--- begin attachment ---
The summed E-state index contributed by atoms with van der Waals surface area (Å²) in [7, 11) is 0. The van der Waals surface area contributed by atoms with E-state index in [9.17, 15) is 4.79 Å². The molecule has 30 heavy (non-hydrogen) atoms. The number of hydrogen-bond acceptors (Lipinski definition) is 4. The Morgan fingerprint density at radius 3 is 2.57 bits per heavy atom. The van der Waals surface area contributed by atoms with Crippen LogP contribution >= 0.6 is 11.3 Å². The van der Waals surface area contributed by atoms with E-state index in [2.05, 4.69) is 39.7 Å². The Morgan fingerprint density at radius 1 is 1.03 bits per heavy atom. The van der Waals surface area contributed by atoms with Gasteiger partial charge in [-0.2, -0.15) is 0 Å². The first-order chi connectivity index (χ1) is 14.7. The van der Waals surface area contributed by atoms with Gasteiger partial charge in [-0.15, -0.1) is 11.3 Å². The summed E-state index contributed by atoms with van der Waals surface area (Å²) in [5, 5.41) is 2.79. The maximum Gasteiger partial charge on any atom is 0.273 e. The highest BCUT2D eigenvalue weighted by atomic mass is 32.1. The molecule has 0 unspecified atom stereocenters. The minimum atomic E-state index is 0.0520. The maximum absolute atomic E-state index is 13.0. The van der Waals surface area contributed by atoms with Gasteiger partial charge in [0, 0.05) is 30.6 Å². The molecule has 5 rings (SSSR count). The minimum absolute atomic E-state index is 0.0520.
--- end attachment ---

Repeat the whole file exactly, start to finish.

The summed E-state index contributed by atoms with van der Waals surface area (Å²) in [7, 11) is 0. The van der Waals surface area contributed by atoms with E-state index in [9.17, 15) is 4.79 Å². The molecule has 30 heavy (non-hydrogen) atoms. The number of hydrogen-bond acceptors (Lipinski definition) is 4. The Morgan fingerprint density at radius 3 is 2.57 bits per heavy atom. The van der Waals surface area contributed by atoms with Crippen LogP contribution >= 0.6 is 11.3 Å². The van der Waals surface area contributed by atoms with E-state index in [2.05, 4.69) is 39.7 Å². The Morgan fingerprint density at radius 1 is 1.03 bits per heavy atom. The van der Waals surface area contributed by atoms with Gasteiger partial charge in [-0.2, -0.15) is 0 Å². The first-order chi connectivity index (χ1) is 14.7. The van der Waals surface area contributed by atoms with Gasteiger partial charge in [-0.15, -0.1) is 11.3 Å². The summed E-state index contributed by atoms with van der Waals surface area (Å²) in [5, 5.41) is 2.79. The maximum Gasteiger partial charge on any atom is 0.273 e. The highest BCUT2D eigenvalue weighted by atomic mass is 32.1. The molecule has 0 unspecified atom stereocenters. The minimum atomic E-state index is 0.0520. The maximum absolute atomic E-state index is 13.0. The van der Waals surface area contributed by atoms with Gasteiger partial charge in [0, 0.05) is 30.6 Å². The molecule has 5 rings (SSSR count). The minimum absolute atomic E-state index is 0.0520.